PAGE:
Control of Food Intake and Body Weight
The body is in a continual state of hunger, which is intermittently relieved by eating. This perpetual drive to eat is periodically suppressed by inhibitory impulses generated by such things as the presence of food in the gastrointestinal tract, the flow of nutrients into blood and other factors. After these "satiety factors" have dissipated, the desire to eat returns.
Why is it important to understand the factors that control food intake? At least two major areas of import come to mind:
- Obesity is the most prevalent nutritional disease of humans, dogs and cats in affluent societies such as ours, exceeding by far the number of nutritional deficiency diseases.
- Metabolic demands of people and animals increase with sickness or trauma, often in conjunction with anorexia. Sickness combined with anorexia leads to accelerated starvation.
Before going on, take a minute to reflect on observations you have already made about food intake, body weight and similar topics. You may have noticed, for instance, that:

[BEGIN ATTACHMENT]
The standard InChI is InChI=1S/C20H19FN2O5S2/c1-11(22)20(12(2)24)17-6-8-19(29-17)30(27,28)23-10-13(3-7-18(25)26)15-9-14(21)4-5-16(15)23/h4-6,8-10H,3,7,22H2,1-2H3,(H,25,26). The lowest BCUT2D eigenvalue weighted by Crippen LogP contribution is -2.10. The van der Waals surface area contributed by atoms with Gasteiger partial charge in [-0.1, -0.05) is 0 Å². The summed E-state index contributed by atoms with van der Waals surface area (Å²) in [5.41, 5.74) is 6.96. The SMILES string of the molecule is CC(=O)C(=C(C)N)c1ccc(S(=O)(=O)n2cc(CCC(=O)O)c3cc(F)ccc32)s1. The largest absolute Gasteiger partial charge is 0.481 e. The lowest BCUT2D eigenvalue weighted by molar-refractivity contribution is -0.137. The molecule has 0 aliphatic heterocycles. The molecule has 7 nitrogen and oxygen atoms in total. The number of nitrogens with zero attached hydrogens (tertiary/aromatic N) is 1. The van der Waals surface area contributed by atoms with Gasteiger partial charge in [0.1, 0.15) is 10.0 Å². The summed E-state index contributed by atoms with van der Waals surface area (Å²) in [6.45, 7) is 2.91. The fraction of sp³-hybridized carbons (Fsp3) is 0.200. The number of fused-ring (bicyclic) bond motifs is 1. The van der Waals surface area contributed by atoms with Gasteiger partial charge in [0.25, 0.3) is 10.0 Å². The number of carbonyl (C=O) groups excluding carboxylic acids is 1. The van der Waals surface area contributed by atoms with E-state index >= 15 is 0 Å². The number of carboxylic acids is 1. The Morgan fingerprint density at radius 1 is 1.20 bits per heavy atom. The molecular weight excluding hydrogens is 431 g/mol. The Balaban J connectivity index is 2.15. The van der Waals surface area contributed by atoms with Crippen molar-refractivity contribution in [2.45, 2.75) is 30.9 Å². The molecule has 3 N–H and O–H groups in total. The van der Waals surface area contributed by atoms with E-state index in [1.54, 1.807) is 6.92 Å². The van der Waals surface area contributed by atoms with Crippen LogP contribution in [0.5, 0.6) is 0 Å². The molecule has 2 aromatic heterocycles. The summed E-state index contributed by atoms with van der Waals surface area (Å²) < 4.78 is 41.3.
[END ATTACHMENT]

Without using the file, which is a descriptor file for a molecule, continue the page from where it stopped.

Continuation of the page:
- Most animals as adults maintain a remarkably constant body weight.
- When it's cold, animals and people eat more than when it's hot.
- Children maintain energy balance with wildly varying intakes of food per meal.
These kinds of observations suggest a very complex system in charge of regulating energy balance and body weight. What is known about control of food intake is often discussed in terms of short-term and long-term controls. This discussion will focus on the following areas:
- Role of the central nervous system
- Pregastric factors
- Gastrointestinal and postabsorptive factors
- Long-term controls
Role of the Central Nervous System
For many years, the hypothalamus was thought to be the key to control of food intake. This view derived from classic experiments in which food intake was studied in rats with lesions in various areas of the brain. Such studies clearly identified two regions in the hypothalamus that dramatically influence feeding behavior: